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Actor Nawazuddin Siddiqui charged 1 Rupee for ‘Haraamkhor’, says Films like these keeps the actor within him alive

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Actor Nawazuddin Siddhiqui, Wikimedia
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Mumbai, Jan 20, 2017:  Actor Nawazuddin Siddiqui who has reportedly charged nothing but taken a token amount of one rupee for his latest release Haraamkhor, says that such films keep the actor in him alive.

It is very important for me to keep the actor alive within me. It should not go away from you. Sometimes, when you have come with the connection with acting, it gets neglected among all the glamour and glitter. With films like ‘Haraamkhor’ I keep alive the actor within me, Nawazuddin said at a press conference.

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Talking about the difference he sees between a commercial and an art film, Nawazuddin said that he sees no difference as an actor and that it does not matter to him.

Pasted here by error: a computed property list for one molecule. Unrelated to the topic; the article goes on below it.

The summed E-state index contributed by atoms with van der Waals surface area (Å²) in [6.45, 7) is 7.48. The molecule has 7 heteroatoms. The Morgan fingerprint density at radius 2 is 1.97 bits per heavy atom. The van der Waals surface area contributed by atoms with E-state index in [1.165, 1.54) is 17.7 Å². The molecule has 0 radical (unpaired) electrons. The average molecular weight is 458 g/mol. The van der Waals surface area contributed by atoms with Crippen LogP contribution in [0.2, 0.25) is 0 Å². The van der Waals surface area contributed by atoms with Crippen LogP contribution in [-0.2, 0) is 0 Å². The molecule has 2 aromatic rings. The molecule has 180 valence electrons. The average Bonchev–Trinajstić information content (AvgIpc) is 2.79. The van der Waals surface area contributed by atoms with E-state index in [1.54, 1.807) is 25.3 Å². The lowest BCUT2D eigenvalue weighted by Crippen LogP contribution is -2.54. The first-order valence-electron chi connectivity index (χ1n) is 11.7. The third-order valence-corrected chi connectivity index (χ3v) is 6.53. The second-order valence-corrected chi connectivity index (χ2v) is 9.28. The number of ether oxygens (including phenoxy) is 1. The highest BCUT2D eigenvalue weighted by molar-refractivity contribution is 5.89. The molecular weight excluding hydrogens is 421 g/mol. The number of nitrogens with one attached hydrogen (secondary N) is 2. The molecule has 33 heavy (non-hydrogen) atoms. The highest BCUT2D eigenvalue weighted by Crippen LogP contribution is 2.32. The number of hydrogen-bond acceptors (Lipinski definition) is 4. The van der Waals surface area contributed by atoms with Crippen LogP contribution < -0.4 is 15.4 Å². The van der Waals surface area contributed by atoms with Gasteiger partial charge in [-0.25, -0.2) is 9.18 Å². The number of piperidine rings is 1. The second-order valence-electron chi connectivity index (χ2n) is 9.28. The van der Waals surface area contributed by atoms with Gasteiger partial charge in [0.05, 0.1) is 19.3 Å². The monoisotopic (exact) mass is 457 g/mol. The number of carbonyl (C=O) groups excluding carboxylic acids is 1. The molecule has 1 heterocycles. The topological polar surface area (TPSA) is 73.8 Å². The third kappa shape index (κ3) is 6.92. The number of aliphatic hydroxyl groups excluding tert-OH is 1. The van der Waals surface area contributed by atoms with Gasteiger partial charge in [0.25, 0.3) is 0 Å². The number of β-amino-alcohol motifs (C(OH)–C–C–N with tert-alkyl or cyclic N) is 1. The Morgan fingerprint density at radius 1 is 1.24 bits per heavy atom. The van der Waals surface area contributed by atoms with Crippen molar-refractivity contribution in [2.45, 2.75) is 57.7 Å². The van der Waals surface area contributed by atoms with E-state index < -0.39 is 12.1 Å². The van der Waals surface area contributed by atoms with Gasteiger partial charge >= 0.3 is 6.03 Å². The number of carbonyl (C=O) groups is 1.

As an actor there is no difference to me. When I was in NSD (National School of Drama), we used to do musical plays, farce, realistic plays and many things. It doesn’t matter whether a film is commercial or non-commercial to an actor.

It is a task which is given by the director and I have to do that. I only concentrate on that. I am not bothered about how much the film will earn at the box office or whether it will be successful. I am an actor and I focus on my acting, the Raman Raghav 2.0 actor said.

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The 42-year-old will also be seen in the Shah Rukh Khan starrer Raees, in which he is essaying a tough cop.

Directed by Rahul Dholakia, the action crime drama is releasing on January 25. (IANS)

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India’s #MeToo Movement Makes The Most Glamorous Industry Its Subject Of Scrutiny